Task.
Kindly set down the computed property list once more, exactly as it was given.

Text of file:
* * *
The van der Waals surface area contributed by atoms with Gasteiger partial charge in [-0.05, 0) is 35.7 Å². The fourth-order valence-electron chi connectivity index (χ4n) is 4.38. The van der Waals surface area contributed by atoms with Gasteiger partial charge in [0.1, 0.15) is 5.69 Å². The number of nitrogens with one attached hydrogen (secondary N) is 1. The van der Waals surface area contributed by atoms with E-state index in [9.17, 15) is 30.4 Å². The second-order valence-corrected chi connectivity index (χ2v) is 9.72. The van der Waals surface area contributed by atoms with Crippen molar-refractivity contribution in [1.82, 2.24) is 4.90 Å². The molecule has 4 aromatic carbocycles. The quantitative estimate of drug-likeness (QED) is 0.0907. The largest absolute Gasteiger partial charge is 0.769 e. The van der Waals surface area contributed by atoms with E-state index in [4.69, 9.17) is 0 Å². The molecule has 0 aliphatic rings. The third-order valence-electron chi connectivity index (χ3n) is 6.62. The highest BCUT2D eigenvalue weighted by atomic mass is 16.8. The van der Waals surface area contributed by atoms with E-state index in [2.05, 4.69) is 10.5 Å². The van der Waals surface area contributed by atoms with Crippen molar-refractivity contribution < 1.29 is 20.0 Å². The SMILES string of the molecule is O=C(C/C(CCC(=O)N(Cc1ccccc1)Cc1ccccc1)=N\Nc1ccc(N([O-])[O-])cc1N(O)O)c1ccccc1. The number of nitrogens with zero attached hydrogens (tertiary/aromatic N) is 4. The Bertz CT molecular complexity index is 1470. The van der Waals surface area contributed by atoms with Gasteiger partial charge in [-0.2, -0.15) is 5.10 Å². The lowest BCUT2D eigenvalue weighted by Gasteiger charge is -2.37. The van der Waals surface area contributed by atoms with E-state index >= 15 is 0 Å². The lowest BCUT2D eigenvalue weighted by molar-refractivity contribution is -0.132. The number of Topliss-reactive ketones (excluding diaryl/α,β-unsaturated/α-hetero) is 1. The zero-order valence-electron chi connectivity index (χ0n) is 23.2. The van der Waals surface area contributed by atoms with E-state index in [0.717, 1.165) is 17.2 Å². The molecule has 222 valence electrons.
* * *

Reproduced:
The van der Waals surface area contributed by atoms with Gasteiger partial charge in [-0.05, 0) is 35.7 Å². The fourth-order valence-electron chi connectivity index (χ4n) is 4.38. The van der Waals surface area contributed by atoms with Gasteiger partial charge in [0.1, 0.15) is 5.69 Å². The number of nitrogens with one attached hydrogen (secondary N) is 1. The van der Waals surface area contributed by atoms with E-state index in [9.17, 15) is 30.4 Å². The second-order valence-corrected chi connectivity index (χ2v) is 9.72. The van der Waals surface area contributed by atoms with Crippen molar-refractivity contribution in [1.82, 2.24) is 4.90 Å². The molecule has 4 aromatic carbocycles. The quantitative estimate of drug-likeness (QED) is 0.0907. The largest absolute Gasteiger partial charge is 0.769 e. The van der Waals surface area contributed by atoms with E-state index in [4.69, 9.17) is 0 Å². The molecule has 0 aliphatic rings. The third-order valence-electron chi connectivity index (χ3n) is 6.62. The highest BCUT2D eigenvalue weighted by atomic mass is 16.8. The van der Waals surface area contributed by atoms with E-state index in [2.05, 4.69) is 10.5 Å². The van der Waals surface area contributed by atoms with Crippen molar-refractivity contribution < 1.29 is 20.0 Å². The SMILES string of the molecule is O=C(C/C(CCC(=O)N(Cc1ccccc1)Cc1ccccc1)=N\Nc1ccc(N([O-])[O-])cc1N(O)O)c1ccccc1. The number of nitrogens with zero attached hydrogens (tertiary/aromatic N) is 4. The Bertz CT molecular complexity index is 1470. The van der Waals surface area contributed by atoms with Gasteiger partial charge in [-0.2, -0.15) is 5.10 Å². The lowest BCUT2D eigenvalue weighted by Gasteiger charge is -2.37. The van der Waals surface area contributed by atoms with E-state index >= 15 is 0 Å². The lowest BCUT2D eigenvalue weighted by molar-refractivity contribution is -0.132. The number of Topliss-reactive ketones (excluding diaryl/α,β-unsaturated/α-hetero) is 1. The zero-order valence-electron chi connectivity index (χ0n) is 23.2. The van der Waals surface area contributed by atoms with E-state index in [0.717, 1.165) is 17.2 Å². The molecule has 222 valence electrons.